Monday, June 2, 2008

Vivid Memories Of 'The Big O', Batley Variety And The Black Horse

         *Musicians who played alongside international legendary singer Roy Orbison had no difficulty in deciding where to stay when they were organising a reunion in Yorkshire.
Over 30 years ago when the entertainer, affectionately known as 'The Big O', was on the bill at Batley Variety Club he and his band always stayed at the Black Horse at Clifton.
And when his former bassist and personal representative Terry Widlake decided it was time for the musicians, along with a number of Roy's most ardent fans to meet up again, the only place to stay was back at the popular Clifton inn.

"We all have good memories of coming here and we always loved it when we were appearing in Yorkshire," said Terry, who is now based in Nashville, Texas, but is originally from Birmingham.

He said there were about seven of them who were in the band - all pensioners now - and it was about 35 years since they were all last together.
"We have kept in touch via email and chatting on the phone but this is the first time we have all met up," said Terry. "Other people who joined us were faithful fans of Roy who became good friends."
Another member of the band was Alan James, who played lead guitar and he now lives in Naples, Florida.

"The evening gave us the chance to catch up on old times and reminisce," said Terry. "Only one person brought along an instrument, a trombone, but we didn't get round to playing any music. It was just good to have a chat and enjoy being back at Clifton."
During Roy Orbison's appearances at Batley he was often top of the bill and in the early 70s he recorded 'Penny Arcade', a song written by Yorkshireman Sammy King. The star, who died in 1988, was also well known for numbers such as 'Only the Lonely', 'Oh Pretty Woman' and 'Crying'.

When the musicians were staying at the Black Horse in the 70s it was run by Mrs Pat Hubbard and her then husband, the late Chris North.
Roy Orbison was among a host of celebrities who used to stay there including Lulu, Danny La Rue, Joe Brown and George Hamilton IV.
The pub is now run by Mrs Hubbard's daughter Jane Russell and her husband Andrew and they were delighted when the group of around 18 chose the Black Horse for their reunion.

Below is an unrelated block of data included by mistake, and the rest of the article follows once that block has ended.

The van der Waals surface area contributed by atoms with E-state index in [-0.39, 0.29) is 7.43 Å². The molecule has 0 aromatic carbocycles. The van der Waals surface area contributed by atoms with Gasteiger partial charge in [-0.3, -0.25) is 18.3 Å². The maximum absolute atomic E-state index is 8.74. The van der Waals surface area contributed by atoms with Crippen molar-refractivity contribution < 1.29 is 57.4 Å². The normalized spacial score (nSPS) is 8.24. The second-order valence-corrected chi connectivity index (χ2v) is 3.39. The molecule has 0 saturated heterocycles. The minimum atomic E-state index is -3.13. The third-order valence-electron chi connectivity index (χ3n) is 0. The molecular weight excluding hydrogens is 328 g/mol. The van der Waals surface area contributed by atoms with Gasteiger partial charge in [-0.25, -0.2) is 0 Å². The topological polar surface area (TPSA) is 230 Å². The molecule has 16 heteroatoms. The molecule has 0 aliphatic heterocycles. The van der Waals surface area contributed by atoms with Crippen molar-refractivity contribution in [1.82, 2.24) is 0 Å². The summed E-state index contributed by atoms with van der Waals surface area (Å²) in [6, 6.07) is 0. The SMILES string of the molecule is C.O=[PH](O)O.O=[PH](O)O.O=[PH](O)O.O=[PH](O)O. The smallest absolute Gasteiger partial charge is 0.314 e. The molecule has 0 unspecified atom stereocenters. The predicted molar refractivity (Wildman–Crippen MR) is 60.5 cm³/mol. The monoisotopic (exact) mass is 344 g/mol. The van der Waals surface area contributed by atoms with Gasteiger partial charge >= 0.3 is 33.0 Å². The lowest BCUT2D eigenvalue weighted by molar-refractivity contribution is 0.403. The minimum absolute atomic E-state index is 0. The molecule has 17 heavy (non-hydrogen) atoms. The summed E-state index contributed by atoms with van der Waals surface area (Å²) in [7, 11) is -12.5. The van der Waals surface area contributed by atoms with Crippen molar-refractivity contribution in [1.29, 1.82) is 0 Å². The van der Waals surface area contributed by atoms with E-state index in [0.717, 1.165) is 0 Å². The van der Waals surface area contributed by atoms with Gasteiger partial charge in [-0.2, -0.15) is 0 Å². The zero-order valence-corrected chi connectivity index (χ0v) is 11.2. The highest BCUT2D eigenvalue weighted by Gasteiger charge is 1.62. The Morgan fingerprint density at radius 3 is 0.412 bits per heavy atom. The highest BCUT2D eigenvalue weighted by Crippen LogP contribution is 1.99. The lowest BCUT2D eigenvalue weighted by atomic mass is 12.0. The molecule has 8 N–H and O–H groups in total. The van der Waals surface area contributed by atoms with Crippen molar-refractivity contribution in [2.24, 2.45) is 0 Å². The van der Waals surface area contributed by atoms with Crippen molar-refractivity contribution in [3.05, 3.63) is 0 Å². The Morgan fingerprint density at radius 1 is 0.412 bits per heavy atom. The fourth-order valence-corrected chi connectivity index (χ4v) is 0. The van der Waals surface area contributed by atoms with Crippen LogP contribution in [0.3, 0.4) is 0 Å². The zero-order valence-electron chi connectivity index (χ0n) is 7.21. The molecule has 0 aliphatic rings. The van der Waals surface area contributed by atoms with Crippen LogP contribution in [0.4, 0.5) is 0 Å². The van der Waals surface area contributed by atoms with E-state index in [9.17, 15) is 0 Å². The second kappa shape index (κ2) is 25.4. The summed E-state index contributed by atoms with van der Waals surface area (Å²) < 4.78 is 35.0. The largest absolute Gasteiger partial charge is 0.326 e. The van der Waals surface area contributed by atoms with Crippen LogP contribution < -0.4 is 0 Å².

"It was a private party and also included Roy's son, Roy Orbison junior," said Jane. "My mum had the chance to meet them and enjoyed sharing memories."

Pat, who still keeps herself involved at the pub by filling hanging baskets, pots and tubs for the summer months, said she really enjoyed meeting the musicians.

"When Roy used to stay here his son was only a little boy. He's in his mid 30s now. He was a lively little boy, always hurtling around and he had fond memories of the Great Dane we had then, Wellington," she said. "It was lovely to see him as an adult".*
Members of Roy's band with Roy's son, Roy Orbison Jr.
Brighouse Today, June 2, 2008
(Thank you so much, Barb!)

Weatherford Resident Talks About Life With His Rock 'N’ Roll Dad

Wes Orbison, right, is interviewed by Dave Cowley for a radio show. (Photo by Terry Evans)

Wes Orbison talked about inspirations behind his father’s music, and Dave Cowley recorded it.
Preparing a program acknowledging the anniversary of Roy Orbison’s death, Cowley interviewed the songwriter’s oldest son. The Weatherford resident’s stories are interwoven with his dad’s music on a two-hour tape. Cowley said it should air at 6 p.m. this Saturday on KYQX 89.5 FM, if it isn’t pre-empted by a Lady Roos state-championship softball tournament.
Roy Orbison died of a heart attack Dec. 6, 1988, at his mother’s home in Hendersonville, Tenn.
"This year is the 20th anniversary of Dad’s passing," Wes Orbison said. "They recently released the Essential Roy Orbison CD that is a career-spanning compilation of about 30 or so songs. It starts with the early years at Sun Records and goes through the Monument and MGM years all the way to his last deal with Virgin Records. On that CD is the song I wrote for him, The Only One."
Orbison, who settled in Weatherford in 2006, told Cowley that his mother, Claudette, was the inspiration for Pretty Woman, one of his dad’s biggest hits. He said the song was born when his dad was sitting in their living room with fellow songwriter Bill Dees.
"She came through wanting to go shopping and asked Dad for money," he said. "Bill Dees said 'a pretty woman shouldn’t need money.’ Then he said 'Wouldn’t that make a good song title?’